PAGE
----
Harry had previously said walking behind her coffin aged 12 was something no child "should be asked to do".

He has now told the BBC he doesn't "have an opinion whether that was right or wrong", but "looking back on it", he is glad to have been part of the day.

The prince also paid tribute to his father for the way he took care of them after Diana's death in a car crash.

"One of the hardest things for a parent to have to do is to tell your children that your other parent has died," Harry said.

"How you deal with that I don't know but, you know, he was there for us."

Harry and his brother, Prince William, have spoken in a series of interviews leading up to the 20th anniversary of their mother's death on 31 August.

Princess Diana was killed in a crash in Paris, aged 36, as the car she was in sped through the Pont de l'Alma tunnel followed by paparazzi photographers.

At her inquest in 2008 it was ruled that the gross negligence of her driver, Henri Paul, who was drunk, and the paparazzi were to blame for the crash.

Prince Harry said: "One of the hardest things to come to terms with is the fact that the people that chased her into the tunnel were the same people that were taking photographs of her while she was still dying on the back seat of the car."

'Duty and family'

Prince William told Sunday's 90-minute documentary, Diana, 7 Days, walking behind his mother's coffin was "one of the hardest things I've ever done".

The Duke of Cambridge, who was 15, recalled using his fringe as a "safety blanket" during the "very long, lonely walk".

"I felt if I looked at the floor and my hair came down over my face, no-one could see me," he said.

"It wasn't an easy decision and it was a sort of collective family decision to do that... there is that balance between duty and family and that's what we had to do."

The balance, he added, was "between me being Prince William and having to do my bit, versus the private William who just wanted to go into a room and cry, who'd lost his mother".

William and Harry were joined by their father, the Prince of Wales, grandfather, the Duke of Edinburgh, and uncle, Earl Spencer, in the procession through London.

In June this year, Prince Harry was quoted in US magazine Newsweek saying he did not think the same situation "would happen today", adding that no child should be expected to do the same "under any circumstances".

But speaking to the BBC, Harry echoed his brother, describing the move as "a group decision", and one that, in hindsight, he was happy with.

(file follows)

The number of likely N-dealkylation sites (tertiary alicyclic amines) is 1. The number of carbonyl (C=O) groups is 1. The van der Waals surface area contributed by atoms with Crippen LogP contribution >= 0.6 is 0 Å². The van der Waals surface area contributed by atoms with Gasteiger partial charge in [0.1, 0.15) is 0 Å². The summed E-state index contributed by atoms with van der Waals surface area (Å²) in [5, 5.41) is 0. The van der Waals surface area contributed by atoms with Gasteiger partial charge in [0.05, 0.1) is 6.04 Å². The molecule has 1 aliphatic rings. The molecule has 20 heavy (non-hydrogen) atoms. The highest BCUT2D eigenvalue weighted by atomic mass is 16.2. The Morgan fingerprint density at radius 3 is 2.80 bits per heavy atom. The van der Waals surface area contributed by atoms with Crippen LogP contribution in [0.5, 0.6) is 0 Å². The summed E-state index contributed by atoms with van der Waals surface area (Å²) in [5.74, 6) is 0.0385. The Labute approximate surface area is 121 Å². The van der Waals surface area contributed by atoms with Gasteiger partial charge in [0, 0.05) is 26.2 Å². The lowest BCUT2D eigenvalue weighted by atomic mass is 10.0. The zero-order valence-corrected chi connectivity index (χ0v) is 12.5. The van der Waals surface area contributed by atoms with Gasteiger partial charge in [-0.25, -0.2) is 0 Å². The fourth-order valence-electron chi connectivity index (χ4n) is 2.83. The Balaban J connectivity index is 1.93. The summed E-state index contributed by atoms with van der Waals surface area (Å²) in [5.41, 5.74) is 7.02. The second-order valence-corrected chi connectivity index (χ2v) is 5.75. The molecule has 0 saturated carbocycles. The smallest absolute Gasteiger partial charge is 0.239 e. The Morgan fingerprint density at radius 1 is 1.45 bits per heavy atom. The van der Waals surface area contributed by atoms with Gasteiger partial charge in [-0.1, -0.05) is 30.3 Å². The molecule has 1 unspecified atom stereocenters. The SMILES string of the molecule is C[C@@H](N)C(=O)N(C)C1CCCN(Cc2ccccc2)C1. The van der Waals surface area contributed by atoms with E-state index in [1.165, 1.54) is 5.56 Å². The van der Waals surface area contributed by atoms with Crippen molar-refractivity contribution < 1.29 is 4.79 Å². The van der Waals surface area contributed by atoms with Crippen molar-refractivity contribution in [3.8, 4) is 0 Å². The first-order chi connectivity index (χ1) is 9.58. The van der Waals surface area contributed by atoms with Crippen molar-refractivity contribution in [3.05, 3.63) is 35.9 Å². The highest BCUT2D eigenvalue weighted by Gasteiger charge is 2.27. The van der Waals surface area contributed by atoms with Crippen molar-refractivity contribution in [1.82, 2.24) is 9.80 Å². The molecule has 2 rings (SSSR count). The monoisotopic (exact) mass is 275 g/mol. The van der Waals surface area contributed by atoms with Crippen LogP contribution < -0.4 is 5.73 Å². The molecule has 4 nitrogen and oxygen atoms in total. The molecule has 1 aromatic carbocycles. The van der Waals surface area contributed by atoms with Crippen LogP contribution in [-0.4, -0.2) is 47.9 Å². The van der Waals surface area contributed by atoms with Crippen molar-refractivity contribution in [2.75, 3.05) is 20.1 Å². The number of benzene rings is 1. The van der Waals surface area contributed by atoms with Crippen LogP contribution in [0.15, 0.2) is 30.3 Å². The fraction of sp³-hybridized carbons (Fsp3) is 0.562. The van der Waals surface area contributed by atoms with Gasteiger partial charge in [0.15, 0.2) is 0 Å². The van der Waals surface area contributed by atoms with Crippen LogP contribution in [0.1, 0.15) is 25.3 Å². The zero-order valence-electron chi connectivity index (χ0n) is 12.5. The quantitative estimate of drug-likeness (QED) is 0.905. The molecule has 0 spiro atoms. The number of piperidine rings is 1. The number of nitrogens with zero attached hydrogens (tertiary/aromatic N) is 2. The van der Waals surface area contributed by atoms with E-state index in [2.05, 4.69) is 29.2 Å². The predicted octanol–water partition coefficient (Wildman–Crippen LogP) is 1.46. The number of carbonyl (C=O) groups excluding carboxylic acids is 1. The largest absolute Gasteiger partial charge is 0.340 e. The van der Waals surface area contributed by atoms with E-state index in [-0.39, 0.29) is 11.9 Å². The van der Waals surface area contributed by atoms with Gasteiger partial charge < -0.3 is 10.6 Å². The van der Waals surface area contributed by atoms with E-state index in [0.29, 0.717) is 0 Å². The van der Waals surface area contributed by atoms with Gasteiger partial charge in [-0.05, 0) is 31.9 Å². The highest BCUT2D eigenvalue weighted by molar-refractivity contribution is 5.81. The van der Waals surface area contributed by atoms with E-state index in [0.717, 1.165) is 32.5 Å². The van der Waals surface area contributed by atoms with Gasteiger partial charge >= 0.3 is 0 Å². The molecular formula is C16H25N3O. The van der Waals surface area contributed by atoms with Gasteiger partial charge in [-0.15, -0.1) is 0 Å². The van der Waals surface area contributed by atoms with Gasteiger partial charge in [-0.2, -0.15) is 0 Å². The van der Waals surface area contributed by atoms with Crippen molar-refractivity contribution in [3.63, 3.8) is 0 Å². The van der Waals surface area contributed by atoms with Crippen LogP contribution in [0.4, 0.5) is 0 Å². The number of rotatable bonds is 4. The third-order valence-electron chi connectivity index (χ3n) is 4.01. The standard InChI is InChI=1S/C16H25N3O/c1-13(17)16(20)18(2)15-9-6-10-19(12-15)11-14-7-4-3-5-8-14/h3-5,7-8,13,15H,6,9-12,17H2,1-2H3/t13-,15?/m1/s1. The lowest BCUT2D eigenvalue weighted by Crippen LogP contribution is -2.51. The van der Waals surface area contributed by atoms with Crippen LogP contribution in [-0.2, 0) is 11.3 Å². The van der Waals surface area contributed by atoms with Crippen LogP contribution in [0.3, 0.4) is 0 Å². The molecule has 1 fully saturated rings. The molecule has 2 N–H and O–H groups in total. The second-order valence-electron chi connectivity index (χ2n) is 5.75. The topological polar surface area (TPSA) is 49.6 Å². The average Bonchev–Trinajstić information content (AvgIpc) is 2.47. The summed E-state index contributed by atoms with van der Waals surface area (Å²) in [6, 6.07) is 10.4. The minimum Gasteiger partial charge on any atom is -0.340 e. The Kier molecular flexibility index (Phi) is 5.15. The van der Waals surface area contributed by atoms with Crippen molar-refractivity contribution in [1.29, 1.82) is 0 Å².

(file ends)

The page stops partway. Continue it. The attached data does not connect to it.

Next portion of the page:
Earl Spencer, Diana's brother, recently described the decision to include the young princes in the procession as "bizarre and cruel".

It is hard to look at the pictures of 15-year-old William and 12-year-old Harry walking behind their mother's coffin and not wonder what was going through their young minds - and now we know.

In this latest documentary marking Diana's death, the two princes describe being in a state of shock as people grabbed and wailed at them.

Harry said he was glad he had never cried in public. William constantly referred to "duty" - that was why he had to walk behind the coffin when a part of him just wanted to go away and cry.

There are revealing insights throughout - William describing his thankfulness that they stayed in Balmoral with the Queen, ensuring they had "privacy to mourn".

In all the coverage in the lead-up to the anniversary, very little has been said about Prince Charles. But Harry shed some light on his father's role, saying: "He was there for us… he tried to do his best."

The princes also described seeing their mother deeply distressed in the years before her death after run-ins with photographers, who waited in "a pack" for her "every single time she went out".

"And I mean a pack, like a pack of dogs, followed her, chased her, harassed her, called her names, spat at her, tried to get a reaction to get that photograph of her lashing out, get her upset," William said.

The documentary also includes interviews with Diana's sister, Lady Sarah McCorquodale, and former Prime Minister Tony Blair.

'Public opinion'

Mr Blair recalled being woken on the day Diana died by a policeman at the foot of his bed, and described his "shock" at learning the "most famous person in the world" had died.

He said the Queen was "obviously very sad" when he first spoke to her, but that she also seemed to be aware, as he put it, "there was going to be a risk that the country's sense of loss turned to a sense of anger and grievance, and then turned against the monarchy".

"She was concerned about the monarchy herself because the Queen has a very strong instinct about public opinion and how it plays," he said.

BBC